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At Colloquium, Scholars Salute Agbeyegbe’s Theatrical Virtues

By Anote Ajeluorou
01 August 2015   |   11:11 pm
Once again, the National Theatre, Iganmu, Lagos, came alive for the quintessential theatre game-changer, Mr. Fred Agbeyegbe, who recently turned 80. Messrs Jahman Anikulapo, Ekpo Williams and Steve Ogundele ensured that the rich legacy of Agbeyegbe, as theatre’s living icon, be celebrated with the measure of intellectual vigour a colloquium could offer. They, therefore, assembled…
Uncle Fred Agbeyegbe distributing copies of his plays to secondary school students at the colloquium                                                 PHOTO: CHARLES OKOLO

Uncle Fred Agbeyegbe distributing copies of his plays to secondary school students at the colloquium PHOTO: CHARLES OKOLO

Once again, the National Theatre, Iganmu, Lagos, came alive for the quintessential theatre game-changer, Mr. Fred Agbeyegbe, who recently turned 80. Messrs Jahman Anikulapo, Ekpo Williams and Steve Ogundele ensured that the rich legacy of Agbeyegbe, as theatre’s living icon, be celebrated with the measure of intellectual vigour a colloquium could offer. They, therefore, assembled a crop of scholars that helped the audience gain insight into the unique contributions Agbeyegbe has made to the development of Nigerian theatre through his plays and how he used them to enliven the dramatic space, an achievement unmatched almost 30 years after.

Profs. Gordini G. Darah, Duro Oni, Tony Afejuku, Mabel Evwierhoma and Ahmed Akhor and Babatunde Obalana were the scholars assembled to situate the dramaturgy of Agbeyegbe and its relevance in the Nigerian socio-cultural and political space. Oni, who chaired the event, expressed his privilege “to celebrate the most important and industrious playwrights in Nigeria. Then came the 1980s when he turned the Lagos theatre upside down. There was the play The King Must Dance Naked. It turned out the king is a woman. How was this woman going to dance naked? Those were high-level interventions in the annals of Nigerian theatre. We thank Fred for bringing these everlasting works to us. This is honouring a quintessential man of letters”.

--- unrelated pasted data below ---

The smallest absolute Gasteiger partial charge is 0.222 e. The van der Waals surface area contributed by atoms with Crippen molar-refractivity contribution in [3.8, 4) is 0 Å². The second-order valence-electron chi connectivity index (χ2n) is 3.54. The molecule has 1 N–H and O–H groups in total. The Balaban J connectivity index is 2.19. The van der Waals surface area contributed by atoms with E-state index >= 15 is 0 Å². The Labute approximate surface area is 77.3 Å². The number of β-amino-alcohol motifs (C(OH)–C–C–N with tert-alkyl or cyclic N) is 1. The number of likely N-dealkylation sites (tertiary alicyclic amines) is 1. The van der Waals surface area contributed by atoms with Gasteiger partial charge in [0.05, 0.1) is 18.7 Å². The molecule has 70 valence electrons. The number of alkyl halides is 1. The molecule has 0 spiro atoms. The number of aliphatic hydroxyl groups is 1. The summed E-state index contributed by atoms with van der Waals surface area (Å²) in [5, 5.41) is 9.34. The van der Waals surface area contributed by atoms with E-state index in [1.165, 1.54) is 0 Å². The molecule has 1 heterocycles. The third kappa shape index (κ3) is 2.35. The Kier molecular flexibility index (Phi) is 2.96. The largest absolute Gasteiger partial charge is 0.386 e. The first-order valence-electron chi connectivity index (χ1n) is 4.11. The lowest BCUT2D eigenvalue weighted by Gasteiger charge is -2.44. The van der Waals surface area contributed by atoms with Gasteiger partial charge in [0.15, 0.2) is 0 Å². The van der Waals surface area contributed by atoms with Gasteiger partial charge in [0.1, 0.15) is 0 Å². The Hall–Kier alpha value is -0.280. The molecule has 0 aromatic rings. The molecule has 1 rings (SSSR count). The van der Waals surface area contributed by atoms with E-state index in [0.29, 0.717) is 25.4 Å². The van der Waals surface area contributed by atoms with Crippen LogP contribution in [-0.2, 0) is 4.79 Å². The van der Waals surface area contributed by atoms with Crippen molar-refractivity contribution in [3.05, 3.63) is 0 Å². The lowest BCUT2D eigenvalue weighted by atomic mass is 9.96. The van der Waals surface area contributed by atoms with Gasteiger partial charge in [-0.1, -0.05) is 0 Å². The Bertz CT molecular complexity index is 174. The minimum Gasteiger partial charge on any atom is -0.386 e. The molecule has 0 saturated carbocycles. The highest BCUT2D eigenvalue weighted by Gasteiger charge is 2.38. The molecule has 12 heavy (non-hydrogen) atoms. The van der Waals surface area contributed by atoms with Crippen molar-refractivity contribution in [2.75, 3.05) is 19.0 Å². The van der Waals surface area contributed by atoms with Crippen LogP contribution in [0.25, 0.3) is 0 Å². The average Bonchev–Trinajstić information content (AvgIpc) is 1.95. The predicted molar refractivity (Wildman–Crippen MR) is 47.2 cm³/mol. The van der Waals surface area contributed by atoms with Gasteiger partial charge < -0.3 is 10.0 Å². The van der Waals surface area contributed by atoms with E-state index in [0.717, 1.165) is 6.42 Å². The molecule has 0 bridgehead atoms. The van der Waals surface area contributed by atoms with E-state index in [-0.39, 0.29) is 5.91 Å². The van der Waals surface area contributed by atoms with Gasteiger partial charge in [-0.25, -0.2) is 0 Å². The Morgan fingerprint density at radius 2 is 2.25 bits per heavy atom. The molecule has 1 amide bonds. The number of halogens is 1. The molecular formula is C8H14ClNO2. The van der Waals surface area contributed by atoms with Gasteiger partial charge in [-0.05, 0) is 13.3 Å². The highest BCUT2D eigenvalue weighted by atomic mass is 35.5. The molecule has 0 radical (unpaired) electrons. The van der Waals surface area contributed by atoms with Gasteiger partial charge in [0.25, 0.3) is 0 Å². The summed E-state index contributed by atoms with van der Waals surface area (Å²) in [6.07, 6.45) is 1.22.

To speak on behalf of organisers was Tomoloju, who praised Agbeyegbe’s heroic championing of an enlightened society. According to Tomoloju who also participated in the 1980s Ajo Festival, “The event is a culmination of the heroic effort of a man who championed the knowledge base and chose the pedestal of an enlightened society. As a student, he used unionism to fight for liberation of Nigerians both at home and abroad before independence. He also used his poetry to explode myths. Agbeyegbe is freedom-loving and freedom-giving. From 1982, we began to hear echoes of somebody who has been meditating about Nigeria to further cause progress.

“Agbeyegbe is a man who has been trying to weave artistry into an idea and weave idea into artistry. Uncle Fred camped us together so we could just perform. It was a mixed bag of fun, fantasy and creativity. We had some of the biggest names acting in the plays – Richard Mofe-Damijo, Clarion Chukwurah, etc. Uncle Fred wrote Woe Unto Death that addresses the problems of this country in a militant way; he attacked dictators. It was a whole rambunctious effect. Then came the satire Budiso, which tackled human rights issues. The resonant statement in the play is, Is the law an ass? Some people thought he wouldn’t survive, but he survived in a big way. Then came the Agbeyegbe festival which enabled us to reflect on the state of the nation. He’s lord of the creeks. The way he dresses, prim and proper, and debonair!”